The cornerstone of our chapel was laid in 1060 by King Henry 1. Foucault's pendulum swings quietly in our museum. Machines that launched the Industrial Revolution were invented in our halls (and those from other lands, reverse-engineered) The Cnam was created at the beginning of the Industrial Age and in the throes of the French revolution. As the National Convention replaced the monarchy with a social democracy of common workers, machines were changing the socioeconomic and geopolitic of Europe. On 10 October 1794, the Convention enacted a law to educate workers in these emerging technologies and founded the Cnam in order to "improve the nation's industry, cultivate engineering methods, teach widely and illuminate ignorance" (Henri Grégoire). Publics finances delayed the realization of the ideal until 10 June 1798 when the Cnam was physically installed in the ancient chapel of Saint-Martin-des-Champs. Machines were installed in these premises... for exposition, for learning, for reverse engineering, and for innovation. The Cnam experienced immediate success: artists, artisans, technicians, businessmen and future inventors sat side by side to learn about new developments in textiles, ceramics, mechanics, construction, applied chemistry, physics and more. Theoretically-oriented subjects were added in the 1820s: France's first Chair in Economics, for example, was created at the Cnam and occupied by Jean Baptiste Say.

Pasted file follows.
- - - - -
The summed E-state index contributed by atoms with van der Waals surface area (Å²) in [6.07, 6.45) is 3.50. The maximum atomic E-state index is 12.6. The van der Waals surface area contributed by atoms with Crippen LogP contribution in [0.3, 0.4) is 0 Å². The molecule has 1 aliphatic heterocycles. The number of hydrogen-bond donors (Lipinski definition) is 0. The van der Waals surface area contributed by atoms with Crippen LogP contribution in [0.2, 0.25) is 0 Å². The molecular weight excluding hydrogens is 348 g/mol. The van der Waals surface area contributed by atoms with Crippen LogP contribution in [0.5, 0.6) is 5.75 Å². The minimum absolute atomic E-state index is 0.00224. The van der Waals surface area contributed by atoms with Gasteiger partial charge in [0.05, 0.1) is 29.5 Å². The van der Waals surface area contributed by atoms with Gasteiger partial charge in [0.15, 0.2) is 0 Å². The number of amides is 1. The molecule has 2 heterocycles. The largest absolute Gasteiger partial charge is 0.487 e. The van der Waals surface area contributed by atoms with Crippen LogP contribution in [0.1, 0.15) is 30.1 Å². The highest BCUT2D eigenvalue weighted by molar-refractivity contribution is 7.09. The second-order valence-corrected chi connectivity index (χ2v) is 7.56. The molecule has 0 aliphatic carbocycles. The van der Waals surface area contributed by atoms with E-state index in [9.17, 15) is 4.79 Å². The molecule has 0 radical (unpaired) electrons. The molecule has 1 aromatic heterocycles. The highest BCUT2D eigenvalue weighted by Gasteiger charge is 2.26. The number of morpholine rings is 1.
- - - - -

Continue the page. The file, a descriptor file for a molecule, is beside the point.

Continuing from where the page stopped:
a kind of faithfulness to the universal ambitious objectives of our pionners a contribution to the growth in the economic, natural, human and social «capital» of our (and other) country